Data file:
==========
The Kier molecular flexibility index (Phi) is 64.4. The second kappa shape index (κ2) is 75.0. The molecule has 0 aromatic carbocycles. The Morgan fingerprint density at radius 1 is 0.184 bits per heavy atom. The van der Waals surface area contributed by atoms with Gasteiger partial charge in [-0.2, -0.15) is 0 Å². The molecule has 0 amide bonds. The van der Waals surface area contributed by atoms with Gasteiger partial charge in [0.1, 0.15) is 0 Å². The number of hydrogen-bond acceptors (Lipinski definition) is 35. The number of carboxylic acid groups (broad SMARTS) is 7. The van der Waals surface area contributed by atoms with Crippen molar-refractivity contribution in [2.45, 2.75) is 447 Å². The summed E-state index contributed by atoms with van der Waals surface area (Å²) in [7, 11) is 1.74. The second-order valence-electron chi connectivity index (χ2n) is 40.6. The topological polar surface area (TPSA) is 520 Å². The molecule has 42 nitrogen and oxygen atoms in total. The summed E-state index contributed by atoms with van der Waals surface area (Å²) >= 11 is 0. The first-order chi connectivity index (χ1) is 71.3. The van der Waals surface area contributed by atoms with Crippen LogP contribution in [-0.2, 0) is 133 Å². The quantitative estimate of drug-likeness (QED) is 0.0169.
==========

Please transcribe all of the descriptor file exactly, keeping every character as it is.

The Kier molecular flexibility index (Phi) is 64.4. The second kappa shape index (κ2) is 75.0. The molecule has 0 aromatic carbocycles. The Morgan fingerprint density at radius 1 is 0.184 bits per heavy atom. The van der Waals surface area contributed by atoms with Gasteiger partial charge in [-0.2, -0.15) is 0 Å². The molecule has 0 amide bonds. The van der Waals surface area contributed by atoms with Gasteiger partial charge in [0.1, 0.15) is 0 Å². The number of hydrogen-bond acceptors (Lipinski definition) is 35. The number of carboxylic acid groups (broad SMARTS) is 7. The van der Waals surface area contributed by atoms with Crippen molar-refractivity contribution in [2.45, 2.75) is 447 Å². The summed E-state index contributed by atoms with van der Waals surface area (Å²) in [7, 11) is 1.74. The second-order valence-electron chi connectivity index (χ2n) is 40.6. The topological polar surface area (TPSA) is 520 Å². The molecule has 42 nitrogen and oxygen atoms in total. The summed E-state index contributed by atoms with van der Waals surface area (Å²) >= 11 is 0. The first-order chi connectivity index (χ1) is 71.3. The van der Waals surface area contributed by atoms with Crippen LogP contribution in [-0.2, 0) is 133 Å². The quantitative estimate of drug-likeness (QED) is 0.0169.